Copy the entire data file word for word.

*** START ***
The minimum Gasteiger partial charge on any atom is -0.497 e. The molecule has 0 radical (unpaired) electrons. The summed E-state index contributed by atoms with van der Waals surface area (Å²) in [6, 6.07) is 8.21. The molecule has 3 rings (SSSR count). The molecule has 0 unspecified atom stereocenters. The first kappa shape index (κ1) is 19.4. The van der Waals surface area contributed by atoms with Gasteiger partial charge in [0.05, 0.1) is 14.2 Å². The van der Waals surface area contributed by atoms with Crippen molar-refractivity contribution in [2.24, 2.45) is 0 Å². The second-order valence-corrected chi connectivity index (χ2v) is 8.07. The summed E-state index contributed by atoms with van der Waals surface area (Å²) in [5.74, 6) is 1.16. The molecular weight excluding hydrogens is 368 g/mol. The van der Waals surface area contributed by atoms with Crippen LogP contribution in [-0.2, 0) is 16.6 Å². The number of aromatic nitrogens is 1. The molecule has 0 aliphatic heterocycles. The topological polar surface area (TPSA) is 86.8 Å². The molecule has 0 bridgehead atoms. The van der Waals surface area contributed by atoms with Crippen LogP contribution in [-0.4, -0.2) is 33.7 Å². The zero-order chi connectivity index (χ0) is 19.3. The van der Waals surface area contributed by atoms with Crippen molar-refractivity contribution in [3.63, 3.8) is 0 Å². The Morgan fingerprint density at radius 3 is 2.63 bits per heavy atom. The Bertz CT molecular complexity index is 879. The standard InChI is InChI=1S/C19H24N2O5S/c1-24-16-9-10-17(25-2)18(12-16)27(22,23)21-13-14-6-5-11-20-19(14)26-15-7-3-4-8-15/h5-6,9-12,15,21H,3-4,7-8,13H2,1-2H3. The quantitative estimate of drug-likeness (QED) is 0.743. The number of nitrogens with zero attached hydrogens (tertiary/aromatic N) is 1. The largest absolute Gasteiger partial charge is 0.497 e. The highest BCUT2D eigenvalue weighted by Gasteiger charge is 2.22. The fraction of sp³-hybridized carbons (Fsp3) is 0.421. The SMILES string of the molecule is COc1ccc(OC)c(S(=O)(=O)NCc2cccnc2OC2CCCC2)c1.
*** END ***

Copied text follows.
The minimum Gasteiger partial charge on any atom is -0.497 e. The molecule has 0 radical (unpaired) electrons. The summed E-state index contributed by atoms with van der Waals surface area (Å²) in [6, 6.07) is 8.21. The molecule has 3 rings (SSSR count). The molecule has 0 unspecified atom stereocenters. The first kappa shape index (κ1) is 19.4. The van der Waals surface area contributed by atoms with Gasteiger partial charge in [0.05, 0.1) is 14.2 Å². The van der Waals surface area contributed by atoms with Crippen molar-refractivity contribution in [2.24, 2.45) is 0 Å². The second-order valence-corrected chi connectivity index (χ2v) is 8.07. The summed E-state index contributed by atoms with van der Waals surface area (Å²) in [5.74, 6) is 1.16. The molecular weight excluding hydrogens is 368 g/mol. The van der Waals surface area contributed by atoms with Crippen LogP contribution in [-0.2, 0) is 16.6 Å². The number of aromatic nitrogens is 1. The molecule has 0 aliphatic heterocycles. The topological polar surface area (TPSA) is 86.8 Å². The molecule has 0 bridgehead atoms. The van der Waals surface area contributed by atoms with Crippen LogP contribution in [-0.4, -0.2) is 33.7 Å². The zero-order chi connectivity index (χ0) is 19.3. The van der Waals surface area contributed by atoms with Crippen molar-refractivity contribution in [3.63, 3.8) is 0 Å². The Morgan fingerprint density at radius 3 is 2.63 bits per heavy atom. The Bertz CT molecular complexity index is 879. The standard InChI is InChI=1S/C19H24N2O5S/c1-24-16-9-10-17(25-2)18(12-16)27(22,23)21-13-14-6-5-11-20-19(14)26-15-7-3-4-8-15/h5-6,9-12,15,21H,3-4,7-8,13H2,1-2H3. The quantitative estimate of drug-likeness (QED) is 0.743. The number of nitrogens with zero attached hydrogens (tertiary/aromatic N) is 1. The largest absolute Gasteiger partial charge is 0.497 e. The highest BCUT2D eigenvalue weighted by Gasteiger charge is 2.22. The fraction of sp³-hybridized carbons (Fsp3) is 0.421. The SMILES string of the molecule is COc1ccc(OC)c(S(=O)(=O)NCc2cccnc2OC2CCCC2)c1.